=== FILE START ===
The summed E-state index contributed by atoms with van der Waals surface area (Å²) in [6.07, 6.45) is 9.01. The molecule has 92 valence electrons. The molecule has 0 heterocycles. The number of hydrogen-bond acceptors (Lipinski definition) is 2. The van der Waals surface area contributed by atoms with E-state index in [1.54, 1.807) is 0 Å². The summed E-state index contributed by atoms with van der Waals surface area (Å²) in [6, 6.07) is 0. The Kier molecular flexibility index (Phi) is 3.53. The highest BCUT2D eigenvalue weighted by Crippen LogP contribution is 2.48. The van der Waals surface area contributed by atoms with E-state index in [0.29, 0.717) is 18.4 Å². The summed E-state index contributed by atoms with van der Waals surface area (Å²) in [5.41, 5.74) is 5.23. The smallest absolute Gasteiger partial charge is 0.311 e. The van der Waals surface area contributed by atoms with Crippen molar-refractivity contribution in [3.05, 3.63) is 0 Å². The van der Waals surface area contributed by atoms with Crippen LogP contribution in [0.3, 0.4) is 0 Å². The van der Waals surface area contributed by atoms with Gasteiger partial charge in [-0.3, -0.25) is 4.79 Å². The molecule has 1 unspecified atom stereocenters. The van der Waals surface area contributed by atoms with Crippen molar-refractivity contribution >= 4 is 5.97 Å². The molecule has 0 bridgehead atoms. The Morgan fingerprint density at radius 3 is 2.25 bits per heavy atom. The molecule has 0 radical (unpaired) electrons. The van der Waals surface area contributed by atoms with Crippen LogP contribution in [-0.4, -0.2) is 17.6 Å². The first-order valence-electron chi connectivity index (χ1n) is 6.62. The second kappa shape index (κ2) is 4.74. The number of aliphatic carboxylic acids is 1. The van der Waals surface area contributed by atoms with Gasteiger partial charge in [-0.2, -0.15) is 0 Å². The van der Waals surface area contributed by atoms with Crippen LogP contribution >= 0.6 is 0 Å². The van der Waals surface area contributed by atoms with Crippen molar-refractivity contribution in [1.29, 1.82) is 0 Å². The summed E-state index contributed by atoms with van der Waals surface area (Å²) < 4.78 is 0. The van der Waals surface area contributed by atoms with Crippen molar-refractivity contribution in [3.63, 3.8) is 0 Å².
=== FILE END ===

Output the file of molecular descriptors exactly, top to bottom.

The summed E-state index contributed by atoms with van der Waals surface area (Å²) in [6.07, 6.45) is 9.01. The molecule has 92 valence electrons. The molecule has 0 heterocycles. The number of hydrogen-bond acceptors (Lipinski definition) is 2. The van der Waals surface area contributed by atoms with E-state index in [1.54, 1.807) is 0 Å². The summed E-state index contributed by atoms with van der Waals surface area (Å²) in [6, 6.07) is 0. The Kier molecular flexibility index (Phi) is 3.53. The highest BCUT2D eigenvalue weighted by Crippen LogP contribution is 2.48. The van der Waals surface area contributed by atoms with E-state index in [0.29, 0.717) is 18.4 Å². The summed E-state index contributed by atoms with van der Waals surface area (Å²) in [5.41, 5.74) is 5.23. The smallest absolute Gasteiger partial charge is 0.311 e. The van der Waals surface area contributed by atoms with Crippen molar-refractivity contribution in [3.05, 3.63) is 0 Å². The van der Waals surface area contributed by atoms with Crippen LogP contribution in [0.3, 0.4) is 0 Å². The van der Waals surface area contributed by atoms with Gasteiger partial charge in [-0.3, -0.25) is 4.79 Å². The molecule has 1 unspecified atom stereocenters. The van der Waals surface area contributed by atoms with Crippen molar-refractivity contribution >= 4 is 5.97 Å². The molecule has 0 bridgehead atoms. The Morgan fingerprint density at radius 3 is 2.25 bits per heavy atom. The molecule has 0 radical (unpaired) electrons. The van der Waals surface area contributed by atoms with Crippen LogP contribution in [-0.4, -0.2) is 17.6 Å². The first-order valence-electron chi connectivity index (χ1n) is 6.62. The second kappa shape index (κ2) is 4.74. The number of aliphatic carboxylic acids is 1. The van der Waals surface area contributed by atoms with Gasteiger partial charge in [-0.2, -0.15) is 0 Å². The van der Waals surface area contributed by atoms with Crippen LogP contribution >= 0.6 is 0 Å². The van der Waals surface area contributed by atoms with Crippen molar-refractivity contribution in [1.29, 1.82) is 0 Å². The summed E-state index contributed by atoms with van der Waals surface area (Å²) < 4.78 is 0. The van der Waals surface area contributed by atoms with Crippen molar-refractivity contribution in [3.63, 3.8) is 0 Å².